“Shadow Country” by Peter Matthiessen

I started Shadow Country this past April, soon after the Morning New Tournament of Books. Cited by many of the judges as one of the books they skipped, I can now see why. At just under 900 pages, it’s not only long, but it’s dense. The number and sprawl of an enormous cast of characters was beyond my ability to hold in my head; at about page sixty I went back to the beginning to make a character list since I could not find one online.

Shadow Country the story is historical fiction based on the life and death of Florida pioneer and supposed desperado Edgar Watson. Shadow Country the book has an interesting history as well. Matthiessen originally envisioned and submitted it as one work with three sections, each told from a different point of view. Deemed too long, it was roughly edited into three separate books and released over a period of years. Decades later, Matthiessen decided to have another go at the story, and rewrote it, editing and trimming it down from about 1,300 combined pages to its relatively svelte 892.

I might have preferred it, though, as three separate volumes. It’s so dense with characters, events, locations and history that I had a hard time following it and often had to refer to my notes. Having more literary “cushion” might have made it easier to digest, and a faster read even if it were technically longer.

Though it wasn’t easy to read, I found it worthwhile. So worth it, in fact, that I had to return it to the library with 120ish pages unread when my three rounds of renewal were done, wait several months for it to be available again, then finish it while in the midst of reading Infinite Jest.

There aren’t many books I would do that for. Edgar Watson is a fascinating character. His story is interwoven with that of the state of Florida and a history of racism at the turn of the last century. The first section of the book is told from revolving viewpoints of people and relatives who knew Edgar Watson. The second segment is told by his son Lucius, a historian. The third is told by Edgar himself.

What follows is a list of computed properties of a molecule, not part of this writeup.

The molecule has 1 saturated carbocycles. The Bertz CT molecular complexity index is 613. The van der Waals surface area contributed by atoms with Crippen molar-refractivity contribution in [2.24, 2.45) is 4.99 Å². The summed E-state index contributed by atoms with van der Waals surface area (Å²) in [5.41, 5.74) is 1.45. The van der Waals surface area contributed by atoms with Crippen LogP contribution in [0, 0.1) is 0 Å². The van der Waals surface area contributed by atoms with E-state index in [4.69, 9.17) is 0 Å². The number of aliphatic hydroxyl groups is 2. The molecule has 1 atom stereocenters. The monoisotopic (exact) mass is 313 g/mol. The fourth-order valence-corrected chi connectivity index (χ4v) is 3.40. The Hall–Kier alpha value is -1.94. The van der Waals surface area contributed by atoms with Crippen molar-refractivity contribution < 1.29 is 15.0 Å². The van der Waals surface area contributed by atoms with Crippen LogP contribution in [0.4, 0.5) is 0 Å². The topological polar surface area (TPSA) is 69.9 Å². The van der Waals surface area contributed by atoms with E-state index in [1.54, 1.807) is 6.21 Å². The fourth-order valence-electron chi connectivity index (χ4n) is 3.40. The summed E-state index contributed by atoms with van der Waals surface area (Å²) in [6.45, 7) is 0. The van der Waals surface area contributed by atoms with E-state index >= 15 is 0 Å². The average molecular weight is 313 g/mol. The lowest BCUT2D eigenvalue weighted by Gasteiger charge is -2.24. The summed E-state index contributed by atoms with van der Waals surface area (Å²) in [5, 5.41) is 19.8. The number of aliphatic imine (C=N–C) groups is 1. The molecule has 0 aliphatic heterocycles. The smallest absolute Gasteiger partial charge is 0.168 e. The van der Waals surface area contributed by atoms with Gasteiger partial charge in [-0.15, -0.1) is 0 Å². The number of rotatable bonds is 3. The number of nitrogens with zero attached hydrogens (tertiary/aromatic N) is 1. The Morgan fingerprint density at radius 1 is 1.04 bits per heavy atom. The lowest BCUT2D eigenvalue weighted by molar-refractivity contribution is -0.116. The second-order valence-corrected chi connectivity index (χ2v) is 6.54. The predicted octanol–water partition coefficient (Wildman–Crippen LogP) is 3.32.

With so many stories growed up around that feller, who is to say which ones was true? What I seen were a able-bodied man, mostly quiet, easy in his ways, who acted according to our ideas of a gentleman.

Few writers could handle these acrobatics of Point of View, yet Matthiessen manages it skillfully, turning the tapestry of the tales into one story, though it’s always shifting. It’s fascinating, compelling stuff. It won the National Book Award last year.

And yet. This would not be a book I would press on a stranger, or even someone I didn’t know very well. It’s clearly a life’s work for Matthiessen. While rewarding, it’s definitely not a book for general audiences. But if you’re interested in U.S. and Florida history, like thick books that you can sink into for weeks or months at a time, or love historical novels with complex characters, then this is certainly worth checking out. Just give yourself plenty of time to devote to it.

2 Responses to ““Shadow Country” by Peter Matthiessen”

  1. Steph Says:

    I remembered that you started this a while back and deemed yourself lost in it for a while. Glad to hear you finally finished it!

    I’m not sure that this is the book for me (I do tend to shy away from loooong chunksters), but I found a like-new copy of it at the used bookstore earlier this week. For only $1.50, I figured it would probably be worth purchasing for my husband, since he has a penchant for big books. In his words, he likes to “beat them”.

  2. girldetective Says:

    This was, for me, definitely one to beat. Worth it, but wearing.